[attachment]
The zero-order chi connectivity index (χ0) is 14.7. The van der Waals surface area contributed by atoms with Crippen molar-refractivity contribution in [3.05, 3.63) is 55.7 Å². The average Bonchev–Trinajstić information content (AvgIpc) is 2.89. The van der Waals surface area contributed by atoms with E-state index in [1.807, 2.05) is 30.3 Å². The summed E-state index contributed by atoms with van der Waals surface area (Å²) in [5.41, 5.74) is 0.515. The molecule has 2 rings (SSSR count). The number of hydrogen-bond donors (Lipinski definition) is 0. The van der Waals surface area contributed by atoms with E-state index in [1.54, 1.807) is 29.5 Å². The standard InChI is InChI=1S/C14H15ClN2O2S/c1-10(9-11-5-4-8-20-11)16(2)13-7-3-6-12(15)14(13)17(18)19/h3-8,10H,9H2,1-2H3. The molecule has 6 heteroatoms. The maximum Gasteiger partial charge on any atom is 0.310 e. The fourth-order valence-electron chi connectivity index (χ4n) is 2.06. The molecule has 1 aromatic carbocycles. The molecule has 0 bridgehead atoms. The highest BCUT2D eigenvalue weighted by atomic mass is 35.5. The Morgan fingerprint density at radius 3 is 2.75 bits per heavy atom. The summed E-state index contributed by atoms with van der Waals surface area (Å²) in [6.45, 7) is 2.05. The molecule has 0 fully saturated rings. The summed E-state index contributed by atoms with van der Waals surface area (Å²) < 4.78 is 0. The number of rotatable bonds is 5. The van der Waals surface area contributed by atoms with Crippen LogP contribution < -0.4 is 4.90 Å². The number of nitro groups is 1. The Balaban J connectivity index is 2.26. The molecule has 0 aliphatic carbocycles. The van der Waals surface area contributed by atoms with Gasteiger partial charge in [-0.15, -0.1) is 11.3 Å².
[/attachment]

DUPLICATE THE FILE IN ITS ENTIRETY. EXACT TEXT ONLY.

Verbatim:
The zero-order chi connectivity index (χ0) is 14.7. The van der Waals surface area contributed by atoms with Crippen molar-refractivity contribution in [3.05, 3.63) is 55.7 Å². The average Bonchev–Trinajstić information content (AvgIpc) is 2.89. The van der Waals surface area contributed by atoms with E-state index in [1.807, 2.05) is 30.3 Å². The summed E-state index contributed by atoms with van der Waals surface area (Å²) in [5.41, 5.74) is 0.515. The molecule has 2 rings (SSSR count). The number of hydrogen-bond donors (Lipinski definition) is 0. The van der Waals surface area contributed by atoms with E-state index in [1.54, 1.807) is 29.5 Å². The standard InChI is InChI=1S/C14H15ClN2O2S/c1-10(9-11-5-4-8-20-11)16(2)13-7-3-6-12(15)14(13)17(18)19/h3-8,10H,9H2,1-2H3. The molecule has 6 heteroatoms. The maximum Gasteiger partial charge on any atom is 0.310 e. The fourth-order valence-electron chi connectivity index (χ4n) is 2.06. The molecule has 1 aromatic carbocycles. The molecule has 0 bridgehead atoms. The highest BCUT2D eigenvalue weighted by atomic mass is 35.5. The Morgan fingerprint density at radius 3 is 2.75 bits per heavy atom. The summed E-state index contributed by atoms with van der Waals surface area (Å²) in [6.45, 7) is 2.05. The molecule has 0 fully saturated rings. The summed E-state index contributed by atoms with van der Waals surface area (Å²) < 4.78 is 0. The number of rotatable bonds is 5. The van der Waals surface area contributed by atoms with Crippen LogP contribution < -0.4 is 4.90 Å². The number of nitro groups is 1. The Balaban J connectivity index is 2.26. The molecule has 0 aliphatic carbocycles. The van der Waals surface area contributed by atoms with Gasteiger partial charge in [-0.15, -0.1) is 11.3 Å².